Pembina Institute response to the proposed frame for the Clean Electricity Regulations

Submission to Environment and Climate Change Canada

The Pembina Institute welcomes Environment and Climate Change Canada’s Proposed Frame for the Clean Electricity Regulations, as a tangible step towards Canada implementing its commitment to a net-zero grid by 2035. This document is the Institute’s response to the proposed frame.

As outlined in our report Achieving a Net-Zero Canadian Electricity Grid by 2035, it is crucial that Canada achieves a net-zero grid by 2035 in order to facilitate the full decarbonization of the rest of the economy by 2050, enable grid reliability and resilience, ensure affordability of energy for consumers, create jobs and economic development opportunities, and address historic inequities in the energy system.

The government’s Proposed Frame provides an overall structure that could deliver a net-zero grid by 2035, if certain design elements and fundamental assumptions are addressed to achieve that goal. In this report, we articulate our reactions to various elements of the proposed frame, and summarize our main reactions below:

CER context and outcomes

  • The CER must achieve a credible net-zero grid by 2035, which means electricity generation that is predominantly non-emitting and any residual emissions are accounted for with credible offsets.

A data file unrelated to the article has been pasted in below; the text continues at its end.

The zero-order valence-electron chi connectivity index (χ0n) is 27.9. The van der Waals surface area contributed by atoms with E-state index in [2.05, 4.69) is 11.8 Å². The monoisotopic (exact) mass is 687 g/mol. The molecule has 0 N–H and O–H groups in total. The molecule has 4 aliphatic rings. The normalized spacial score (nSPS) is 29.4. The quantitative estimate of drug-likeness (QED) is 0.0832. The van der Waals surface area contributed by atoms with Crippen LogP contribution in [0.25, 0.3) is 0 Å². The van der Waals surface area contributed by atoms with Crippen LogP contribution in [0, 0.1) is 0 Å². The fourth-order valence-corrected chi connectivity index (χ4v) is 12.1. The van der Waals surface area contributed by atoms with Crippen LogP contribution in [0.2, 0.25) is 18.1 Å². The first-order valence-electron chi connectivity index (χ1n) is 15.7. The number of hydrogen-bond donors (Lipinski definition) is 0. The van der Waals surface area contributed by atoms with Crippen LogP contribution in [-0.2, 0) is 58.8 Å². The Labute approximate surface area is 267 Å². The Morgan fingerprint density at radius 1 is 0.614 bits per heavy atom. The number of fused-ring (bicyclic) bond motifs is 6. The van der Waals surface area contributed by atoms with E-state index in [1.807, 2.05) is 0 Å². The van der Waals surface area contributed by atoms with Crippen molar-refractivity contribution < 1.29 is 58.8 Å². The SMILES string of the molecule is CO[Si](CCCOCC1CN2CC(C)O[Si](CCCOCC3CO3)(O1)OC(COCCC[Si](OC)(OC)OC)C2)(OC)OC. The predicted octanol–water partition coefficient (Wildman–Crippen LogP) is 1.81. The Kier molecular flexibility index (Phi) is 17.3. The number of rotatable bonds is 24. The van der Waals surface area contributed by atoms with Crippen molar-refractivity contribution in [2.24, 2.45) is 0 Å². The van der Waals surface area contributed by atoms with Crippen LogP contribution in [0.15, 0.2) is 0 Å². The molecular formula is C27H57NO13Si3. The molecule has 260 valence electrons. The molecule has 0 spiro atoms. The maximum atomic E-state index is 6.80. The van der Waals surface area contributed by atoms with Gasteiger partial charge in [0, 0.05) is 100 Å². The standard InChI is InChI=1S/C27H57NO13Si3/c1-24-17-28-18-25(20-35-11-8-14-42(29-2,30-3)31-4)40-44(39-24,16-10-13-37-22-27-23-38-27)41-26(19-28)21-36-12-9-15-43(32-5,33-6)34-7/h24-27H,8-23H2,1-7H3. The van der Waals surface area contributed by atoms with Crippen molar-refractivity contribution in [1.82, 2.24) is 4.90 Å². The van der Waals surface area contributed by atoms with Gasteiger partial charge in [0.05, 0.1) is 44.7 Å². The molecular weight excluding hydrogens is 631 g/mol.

• An ambitious and stringent CER is also needed to ensure that a strong signal is sent to encourage investments in clean energy in the electricity sector.  Every additional compromise to the stringency of the CER weakens the clarity of this signal.
  • A net-zero grid can improve reliability and affordability of electricity for consumers. Any flexibilities introduced to the design with the issues of affordability and reliability in mind should be re-assessed in light of the economic competitiveness of and grid services provided by non-emitting electricity assets.
  • We understand that there will be specific short-term implementation challenges in certain regions. These challenges should be appropriately addressed — and the opportunities in clean energy taken advantage of — through appropriate federal and provincial measures outside the CER, rather than by introducing flexibilities into the CER and thereby reducing its efficacy not only in reducing emissions but also in encouraging new investments in clean energy.

CER design elements

  • The CER must ensure that any electricity emissions in 2035 and beyond are addressed with credible, verifiable, additional and permanent offsets, in order to achieve a truly net-zero grid by 2035 that is credible to investors, Canadian citizens, companies with ESG goals, civil society, and the international community.
  • The CER must include interim targets, and must be applicable to new units at an earlier point, to prevent the creation of additional stranded assets in the future.
  • All electricity emissions from cogeneration and behind-the-fence generation must be subject to the CER.
  • Remote communities and territorial grids must be included in the CER to ensure they are included in efforts to decarbonize Canada’s electricity generation. The recommendations related to remote communities and territorial grids are a working proposal that the Pembina Institute is continuing to engage with Indigenous communities, organizations, and rightsholders to finalize.